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Accreditation Reform Legislation Announced

OCTOBER 31, 2016

On September 22, 2016, Senators Elizabeth Warren, Dick Durban, and Brian Schatz announced that they are introducing the Accreditation Reform and Enhanced Accountability Act of 2016 that would increase accountability for accreditors and require new standards for student outcomes they use to evaluate colleges and universities.  Warren and Durbin have frequently called for greater accountability in higher education, particularly in the for-profit sector.  But the bill suggests a new focus by consumer advocates on the role of accrediting agencies in providing oversight of colleges and universities.  

The Accreditation Reform and Enhanced Accountability Act would direct the Department of Education to establish clear student outcome data, require accreditors to respond quickly to both state and federal investigations, add more transparency to accreditation decisions, address conflict-of-interest issues involving accreditors and the colleges they oversee, and give the department more power to punish or terminate failing accreditors, among other measures.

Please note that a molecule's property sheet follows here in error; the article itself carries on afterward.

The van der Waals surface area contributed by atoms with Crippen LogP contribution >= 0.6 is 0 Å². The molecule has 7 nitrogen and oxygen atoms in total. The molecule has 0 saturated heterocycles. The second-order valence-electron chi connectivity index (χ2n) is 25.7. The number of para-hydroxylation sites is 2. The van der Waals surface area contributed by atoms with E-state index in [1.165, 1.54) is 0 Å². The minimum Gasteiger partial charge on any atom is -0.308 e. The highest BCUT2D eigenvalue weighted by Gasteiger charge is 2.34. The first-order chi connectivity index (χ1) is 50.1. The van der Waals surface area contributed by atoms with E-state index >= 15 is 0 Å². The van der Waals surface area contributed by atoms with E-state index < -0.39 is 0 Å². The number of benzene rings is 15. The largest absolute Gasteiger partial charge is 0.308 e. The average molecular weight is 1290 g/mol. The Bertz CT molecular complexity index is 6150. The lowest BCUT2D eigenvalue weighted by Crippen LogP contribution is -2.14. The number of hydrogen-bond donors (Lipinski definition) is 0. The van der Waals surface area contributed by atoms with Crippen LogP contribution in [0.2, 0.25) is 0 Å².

While it remains to be seen how much traction this proposed legislation will get, it is becoming more apparent that accreditation is now being called upon to play a more vigorous public accountability role--to do more to protect students and inform the public.  This is in addition to accreditation's longstanding role in assuring and advancing educational quality, working with institutions and programs.  This bill is part of efforts to provide more direct oversight of accreditation by the federal government, whether through the Congress or the U. S. Department of Education.  

I do not want to see undue interference by the Department of Education, but the federal government spends more than $180 billion a year to support higher education and certainly has the right to ask hard questions and to require more accountability from the accreditation agencies.  Stay tuned to see how this pending bill in the U.S. Senate develops.

Larry J. McKinney
Higher Education Consultant

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